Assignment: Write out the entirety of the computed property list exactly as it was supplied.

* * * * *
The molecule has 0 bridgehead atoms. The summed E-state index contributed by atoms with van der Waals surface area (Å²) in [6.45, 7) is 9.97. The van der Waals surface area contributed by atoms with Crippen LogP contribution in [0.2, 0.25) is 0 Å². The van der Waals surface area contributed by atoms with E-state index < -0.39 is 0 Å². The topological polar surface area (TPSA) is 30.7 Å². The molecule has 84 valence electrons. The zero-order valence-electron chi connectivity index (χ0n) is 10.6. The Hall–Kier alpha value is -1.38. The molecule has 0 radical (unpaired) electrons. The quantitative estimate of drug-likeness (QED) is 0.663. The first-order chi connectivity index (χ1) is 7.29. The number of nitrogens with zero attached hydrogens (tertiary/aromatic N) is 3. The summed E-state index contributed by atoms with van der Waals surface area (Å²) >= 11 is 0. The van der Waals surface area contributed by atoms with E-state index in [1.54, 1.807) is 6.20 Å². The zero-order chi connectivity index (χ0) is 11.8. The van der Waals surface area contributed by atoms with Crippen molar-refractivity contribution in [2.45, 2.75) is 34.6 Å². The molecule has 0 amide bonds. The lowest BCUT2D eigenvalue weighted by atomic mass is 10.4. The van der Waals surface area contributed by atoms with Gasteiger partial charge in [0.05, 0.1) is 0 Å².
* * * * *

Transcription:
The molecule has 0 bridgehead atoms. The summed E-state index contributed by atoms with van der Waals surface area (Å²) in [6.45, 7) is 9.97. The van der Waals surface area contributed by atoms with Crippen LogP contribution in [0.2, 0.25) is 0 Å². The van der Waals surface area contributed by atoms with E-state index < -0.39 is 0 Å². The topological polar surface area (TPSA) is 30.7 Å². The molecule has 84 valence electrons. The zero-order valence-electron chi connectivity index (χ0n) is 10.6. The Hall–Kier alpha value is -1.38. The molecule has 0 radical (unpaired) electrons. The quantitative estimate of drug-likeness (QED) is 0.663. The first-order chi connectivity index (χ1) is 7.29. The number of nitrogens with zero attached hydrogens (tertiary/aromatic N) is 3. The summed E-state index contributed by atoms with van der Waals surface area (Å²) >= 11 is 0. The van der Waals surface area contributed by atoms with E-state index in [1.54, 1.807) is 6.20 Å². The zero-order chi connectivity index (χ0) is 11.8. The van der Waals surface area contributed by atoms with Crippen molar-refractivity contribution in [2.45, 2.75) is 34.6 Å². The molecule has 0 amide bonds. The lowest BCUT2D eigenvalue weighted by atomic mass is 10.4. The van der Waals surface area contributed by atoms with Gasteiger partial charge in [0.05, 0.1) is 0 Å².